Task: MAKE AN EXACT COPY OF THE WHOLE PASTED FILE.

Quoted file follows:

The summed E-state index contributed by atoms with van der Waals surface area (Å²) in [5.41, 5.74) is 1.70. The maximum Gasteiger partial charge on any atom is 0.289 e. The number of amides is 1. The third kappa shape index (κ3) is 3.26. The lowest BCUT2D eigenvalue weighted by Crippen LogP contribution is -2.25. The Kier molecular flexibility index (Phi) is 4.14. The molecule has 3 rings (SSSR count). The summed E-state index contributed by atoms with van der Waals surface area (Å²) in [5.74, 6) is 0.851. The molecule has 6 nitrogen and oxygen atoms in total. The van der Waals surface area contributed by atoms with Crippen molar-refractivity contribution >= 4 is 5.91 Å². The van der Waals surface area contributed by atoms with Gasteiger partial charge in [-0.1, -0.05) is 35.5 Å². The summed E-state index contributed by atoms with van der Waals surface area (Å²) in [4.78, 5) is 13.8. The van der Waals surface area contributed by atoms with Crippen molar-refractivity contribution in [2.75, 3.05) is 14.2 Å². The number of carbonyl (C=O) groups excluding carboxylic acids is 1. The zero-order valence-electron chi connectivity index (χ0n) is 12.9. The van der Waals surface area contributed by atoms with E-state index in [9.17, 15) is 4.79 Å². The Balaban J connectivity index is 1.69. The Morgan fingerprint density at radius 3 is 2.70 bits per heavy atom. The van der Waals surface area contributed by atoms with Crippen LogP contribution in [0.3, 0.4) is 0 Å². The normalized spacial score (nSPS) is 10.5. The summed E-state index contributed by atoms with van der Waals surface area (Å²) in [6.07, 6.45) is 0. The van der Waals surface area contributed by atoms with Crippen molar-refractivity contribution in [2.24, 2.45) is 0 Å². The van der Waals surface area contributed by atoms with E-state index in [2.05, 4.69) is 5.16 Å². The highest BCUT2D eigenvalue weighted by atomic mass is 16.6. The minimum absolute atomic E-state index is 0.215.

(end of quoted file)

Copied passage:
The summed E-state index contributed by atoms with van der Waals surface area (Å²) in [5.41, 5.74) is 1.70. The maximum Gasteiger partial charge on any atom is 0.289 e. The number of amides is 1. The third kappa shape index (κ3) is 3.26. The lowest BCUT2D eigenvalue weighted by Crippen LogP contribution is -2.25. The Kier molecular flexibility index (Phi) is 4.14. The molecule has 3 rings (SSSR count). The summed E-state index contributed by atoms with van der Waals surface area (Å²) in [5.74, 6) is 0.851. The molecule has 6 nitrogen and oxygen atoms in total. The van der Waals surface area contributed by atoms with Crippen molar-refractivity contribution >= 4 is 5.91 Å². The van der Waals surface area contributed by atoms with Gasteiger partial charge in [-0.1, -0.05) is 35.5 Å². The summed E-state index contributed by atoms with van der Waals surface area (Å²) in [4.78, 5) is 13.8. The van der Waals surface area contributed by atoms with Crippen molar-refractivity contribution in [2.75, 3.05) is 14.2 Å². The number of carbonyl (C=O) groups excluding carboxylic acids is 1. The zero-order valence-electron chi connectivity index (χ0n) is 12.9. The van der Waals surface area contributed by atoms with E-state index in [9.17, 15) is 4.79 Å². The Balaban J connectivity index is 1.69. The Morgan fingerprint density at radius 3 is 2.70 bits per heavy atom. The van der Waals surface area contributed by atoms with Crippen LogP contribution in [0.3, 0.4) is 0 Å². The normalized spacial score (nSPS) is 10.5. The summed E-state index contributed by atoms with van der Waals surface area (Å²) in [6.07, 6.45) is 0. The van der Waals surface area contributed by atoms with Crippen molar-refractivity contribution in [2.24, 2.45) is 0 Å². The van der Waals surface area contributed by atoms with E-state index in [2.05, 4.69) is 5.16 Å². The highest BCUT2D eigenvalue weighted by atomic mass is 16.6. The minimum absolute atomic E-state index is 0.215.